Abstract:Organic carbon fluxes through the sediment/water interface in the high-latitude North Atlantic have been calculated from oxygen microprofiles. A wire-operated in situ oxygen bottom profiler was deployed, and oxygen profiles were also measured on board (ex situ). Diffusive oxygen fluxes, obtained by fitting exponential functions to the oxygen profiles, were translated into organic carbon fluxes and organic carbon degradation rates. The mean Corg input to the abyssal plain sediments of the Norwegian and Greenland Seas was found to be 1.9 mgCm-2d-1. Typical values at the seasonally ice-covered East Greenland continental margin lay between 1.3 and 10.9 mgCm-2d-1 (mean 3.7 mgCm-2d-1), whereas fluxes on the East Greenland shelf are considerably higher, with 9.1 to 22.5 mgCm-2d-1. On the Norwegian continental slope Corg fluxes of 3.3 to 13.9 mgCm-2d-1 (mean 6.5 mgCm-2d-1) were found. Fluxes are considerably higher here compared to stations on the East Greenland slope at similar water depths. By repeatedly occupying three sites off southern Norway in 1997 the temporal variability of diffusive O2 fluxes was found to be quite low. The seasonal signal of primary and export production from the upper water column appears to be strongly dampened at the seafloor.Degradation rates of 0.004 to 1.1 mgCcm-3a-1 at the sediment surface were calculated from oxygen profiles. First-order degradation constants, obtained from Corg degradation rates and sediment organic carbon content, are in the range of 0.03 to 0.6 a-1. Thus, the corresponding mean lifetime of organic carbon lies between 1.7 and 33.2 years, which also suggests that seasonal variations in Corg flux are small. The data presented here characterize the Norwegian and Greenland Seas as oligotrophic and relatively low organic carbon deep-sea environments.Keywords: Diffusive oxygen uptake, benthic fluxes, organic carbon, in situ oxygen microelectrodes, North Atlantic, high latitudes.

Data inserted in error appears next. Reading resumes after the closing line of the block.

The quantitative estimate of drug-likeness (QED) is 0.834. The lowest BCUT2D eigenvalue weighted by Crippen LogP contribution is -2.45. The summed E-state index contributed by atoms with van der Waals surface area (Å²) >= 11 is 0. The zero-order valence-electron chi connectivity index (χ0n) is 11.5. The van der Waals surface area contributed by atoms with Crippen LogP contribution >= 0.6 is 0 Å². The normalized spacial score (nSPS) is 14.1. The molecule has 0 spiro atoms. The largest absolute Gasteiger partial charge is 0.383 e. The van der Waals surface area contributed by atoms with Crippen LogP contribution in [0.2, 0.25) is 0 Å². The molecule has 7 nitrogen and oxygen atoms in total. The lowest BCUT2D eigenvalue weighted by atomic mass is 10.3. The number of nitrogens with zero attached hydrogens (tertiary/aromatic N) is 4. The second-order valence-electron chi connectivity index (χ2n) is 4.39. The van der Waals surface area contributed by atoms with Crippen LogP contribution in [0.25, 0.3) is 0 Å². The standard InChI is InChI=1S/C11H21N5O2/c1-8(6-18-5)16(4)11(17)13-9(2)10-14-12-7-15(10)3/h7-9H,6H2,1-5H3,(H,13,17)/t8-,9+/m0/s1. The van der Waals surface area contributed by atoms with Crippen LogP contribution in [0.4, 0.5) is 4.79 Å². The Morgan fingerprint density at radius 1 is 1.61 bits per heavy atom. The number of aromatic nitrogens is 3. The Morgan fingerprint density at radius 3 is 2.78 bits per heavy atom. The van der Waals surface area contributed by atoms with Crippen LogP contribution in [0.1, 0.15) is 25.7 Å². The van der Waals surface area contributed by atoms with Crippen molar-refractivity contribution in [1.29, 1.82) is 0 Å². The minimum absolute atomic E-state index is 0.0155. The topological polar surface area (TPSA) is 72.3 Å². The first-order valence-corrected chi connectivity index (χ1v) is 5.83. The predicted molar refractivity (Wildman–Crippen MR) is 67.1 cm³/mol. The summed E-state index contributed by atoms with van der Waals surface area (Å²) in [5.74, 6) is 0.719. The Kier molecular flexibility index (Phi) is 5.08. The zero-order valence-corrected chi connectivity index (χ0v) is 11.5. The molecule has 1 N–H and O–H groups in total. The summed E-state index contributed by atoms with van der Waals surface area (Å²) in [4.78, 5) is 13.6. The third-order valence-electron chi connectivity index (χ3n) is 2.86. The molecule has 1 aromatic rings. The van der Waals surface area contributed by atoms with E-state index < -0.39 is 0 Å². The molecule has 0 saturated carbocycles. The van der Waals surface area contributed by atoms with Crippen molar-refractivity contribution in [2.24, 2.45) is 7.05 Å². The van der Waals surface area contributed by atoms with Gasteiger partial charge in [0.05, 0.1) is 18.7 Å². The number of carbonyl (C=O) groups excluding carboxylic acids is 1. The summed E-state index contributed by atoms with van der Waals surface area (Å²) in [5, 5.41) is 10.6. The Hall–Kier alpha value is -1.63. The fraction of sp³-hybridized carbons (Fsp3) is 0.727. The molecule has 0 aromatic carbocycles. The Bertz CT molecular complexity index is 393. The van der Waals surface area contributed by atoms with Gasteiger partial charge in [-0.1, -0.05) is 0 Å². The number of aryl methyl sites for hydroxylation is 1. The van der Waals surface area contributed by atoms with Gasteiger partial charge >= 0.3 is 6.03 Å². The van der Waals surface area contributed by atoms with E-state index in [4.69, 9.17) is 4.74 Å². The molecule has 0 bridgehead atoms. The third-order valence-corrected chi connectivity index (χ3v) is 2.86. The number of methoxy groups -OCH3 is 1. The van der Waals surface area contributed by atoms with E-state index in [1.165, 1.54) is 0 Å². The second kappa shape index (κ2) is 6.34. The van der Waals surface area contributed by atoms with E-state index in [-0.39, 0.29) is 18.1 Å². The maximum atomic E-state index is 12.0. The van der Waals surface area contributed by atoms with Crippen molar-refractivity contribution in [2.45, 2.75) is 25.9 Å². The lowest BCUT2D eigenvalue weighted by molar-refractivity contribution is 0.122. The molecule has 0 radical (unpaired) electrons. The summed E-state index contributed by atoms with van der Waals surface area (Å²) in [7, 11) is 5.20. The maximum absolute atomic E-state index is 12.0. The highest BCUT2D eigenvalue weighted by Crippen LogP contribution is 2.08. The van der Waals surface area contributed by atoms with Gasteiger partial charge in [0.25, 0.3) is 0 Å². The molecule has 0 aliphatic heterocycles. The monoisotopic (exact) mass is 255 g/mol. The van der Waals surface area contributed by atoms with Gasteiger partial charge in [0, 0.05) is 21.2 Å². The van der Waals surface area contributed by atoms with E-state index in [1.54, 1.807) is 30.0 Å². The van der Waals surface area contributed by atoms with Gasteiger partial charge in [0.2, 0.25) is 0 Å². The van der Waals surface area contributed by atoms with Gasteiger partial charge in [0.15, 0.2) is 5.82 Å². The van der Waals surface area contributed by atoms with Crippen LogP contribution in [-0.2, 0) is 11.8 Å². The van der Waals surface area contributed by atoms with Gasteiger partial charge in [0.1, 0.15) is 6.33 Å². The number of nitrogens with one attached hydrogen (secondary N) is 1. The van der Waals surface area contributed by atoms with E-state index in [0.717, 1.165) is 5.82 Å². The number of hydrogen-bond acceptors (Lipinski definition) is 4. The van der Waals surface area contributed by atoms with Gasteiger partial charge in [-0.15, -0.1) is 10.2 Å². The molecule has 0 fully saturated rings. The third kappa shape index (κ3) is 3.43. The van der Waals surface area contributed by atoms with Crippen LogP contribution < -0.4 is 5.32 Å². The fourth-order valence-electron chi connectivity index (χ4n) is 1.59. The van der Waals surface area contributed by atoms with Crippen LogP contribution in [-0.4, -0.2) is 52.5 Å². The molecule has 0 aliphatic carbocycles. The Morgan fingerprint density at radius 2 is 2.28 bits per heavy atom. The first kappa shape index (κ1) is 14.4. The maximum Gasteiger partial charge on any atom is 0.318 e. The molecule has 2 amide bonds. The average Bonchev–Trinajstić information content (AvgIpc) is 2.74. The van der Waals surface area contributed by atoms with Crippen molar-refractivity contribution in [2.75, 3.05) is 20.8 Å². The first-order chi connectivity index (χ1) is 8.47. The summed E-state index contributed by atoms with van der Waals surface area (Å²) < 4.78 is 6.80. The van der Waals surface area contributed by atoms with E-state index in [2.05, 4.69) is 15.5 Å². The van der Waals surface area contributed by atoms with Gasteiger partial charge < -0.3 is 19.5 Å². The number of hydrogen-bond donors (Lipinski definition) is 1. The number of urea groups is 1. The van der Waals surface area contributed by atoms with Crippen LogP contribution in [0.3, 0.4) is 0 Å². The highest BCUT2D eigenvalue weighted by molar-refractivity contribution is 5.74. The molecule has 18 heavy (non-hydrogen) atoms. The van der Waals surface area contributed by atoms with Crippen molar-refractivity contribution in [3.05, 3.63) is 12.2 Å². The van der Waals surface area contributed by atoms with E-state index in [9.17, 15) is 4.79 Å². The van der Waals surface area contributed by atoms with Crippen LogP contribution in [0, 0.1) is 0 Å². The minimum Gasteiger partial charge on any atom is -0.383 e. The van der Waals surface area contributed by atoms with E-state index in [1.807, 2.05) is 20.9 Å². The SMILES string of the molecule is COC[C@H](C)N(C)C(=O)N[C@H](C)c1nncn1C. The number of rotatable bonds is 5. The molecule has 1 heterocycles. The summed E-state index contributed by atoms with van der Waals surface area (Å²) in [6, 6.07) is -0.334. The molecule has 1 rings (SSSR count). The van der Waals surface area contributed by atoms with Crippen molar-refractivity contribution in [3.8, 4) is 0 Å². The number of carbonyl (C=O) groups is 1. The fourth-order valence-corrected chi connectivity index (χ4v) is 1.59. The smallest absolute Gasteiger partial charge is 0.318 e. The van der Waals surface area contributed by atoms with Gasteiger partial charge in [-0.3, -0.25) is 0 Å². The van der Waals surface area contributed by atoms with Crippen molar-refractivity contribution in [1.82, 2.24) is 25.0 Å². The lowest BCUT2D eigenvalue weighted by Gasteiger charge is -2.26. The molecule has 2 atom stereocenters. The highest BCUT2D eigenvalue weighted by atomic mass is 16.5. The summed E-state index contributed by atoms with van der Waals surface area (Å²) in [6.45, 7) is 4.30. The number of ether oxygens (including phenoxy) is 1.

AWI Organizations > Geosciences > Marine Geology and Paleontology